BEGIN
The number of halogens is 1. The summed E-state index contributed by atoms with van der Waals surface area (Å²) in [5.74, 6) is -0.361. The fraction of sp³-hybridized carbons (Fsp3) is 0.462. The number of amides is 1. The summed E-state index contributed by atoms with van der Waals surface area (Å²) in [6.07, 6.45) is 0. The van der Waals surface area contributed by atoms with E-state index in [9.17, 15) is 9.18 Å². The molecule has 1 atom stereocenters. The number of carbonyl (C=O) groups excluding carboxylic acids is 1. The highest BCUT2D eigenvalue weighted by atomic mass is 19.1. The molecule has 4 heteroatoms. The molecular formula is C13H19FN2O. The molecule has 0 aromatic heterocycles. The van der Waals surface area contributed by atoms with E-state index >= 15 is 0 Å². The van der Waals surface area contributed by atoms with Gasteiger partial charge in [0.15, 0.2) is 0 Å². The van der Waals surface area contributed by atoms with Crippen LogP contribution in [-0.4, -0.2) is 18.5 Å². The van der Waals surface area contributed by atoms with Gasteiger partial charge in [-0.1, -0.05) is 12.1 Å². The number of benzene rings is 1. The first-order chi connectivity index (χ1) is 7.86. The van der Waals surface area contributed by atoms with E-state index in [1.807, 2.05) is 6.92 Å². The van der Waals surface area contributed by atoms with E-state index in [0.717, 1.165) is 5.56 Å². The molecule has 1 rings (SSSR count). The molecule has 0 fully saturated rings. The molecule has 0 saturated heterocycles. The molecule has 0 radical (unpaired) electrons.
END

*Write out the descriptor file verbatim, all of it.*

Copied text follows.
The number of halogens is 1. The summed E-state index contributed by atoms with van der Waals surface area (Å²) in [5.74, 6) is -0.361. The fraction of sp³-hybridized carbons (Fsp3) is 0.462. The number of amides is 1. The summed E-state index contributed by atoms with van der Waals surface area (Å²) in [6.07, 6.45) is 0. The van der Waals surface area contributed by atoms with E-state index in [9.17, 15) is 9.18 Å². The molecule has 1 atom stereocenters. The number of carbonyl (C=O) groups excluding carboxylic acids is 1. The highest BCUT2D eigenvalue weighted by atomic mass is 19.1. The molecule has 4 heteroatoms. The molecular formula is C13H19FN2O. The molecule has 0 aromatic heterocycles. The van der Waals surface area contributed by atoms with E-state index >= 15 is 0 Å². The van der Waals surface area contributed by atoms with Gasteiger partial charge in [0.15, 0.2) is 0 Å². The van der Waals surface area contributed by atoms with Crippen LogP contribution in [-0.4, -0.2) is 18.5 Å². The van der Waals surface area contributed by atoms with Gasteiger partial charge in [-0.1, -0.05) is 12.1 Å². The number of benzene rings is 1. The first-order chi connectivity index (χ1) is 7.86. The van der Waals surface area contributed by atoms with E-state index in [1.807, 2.05) is 6.92 Å². The van der Waals surface area contributed by atoms with E-state index in [0.717, 1.165) is 5.56 Å². The molecule has 1 rings (SSSR count). The molecule has 0 fully saturated rings. The molecule has 0 saturated heterocycles. The molecule has 0 radical (unpaired) electrons.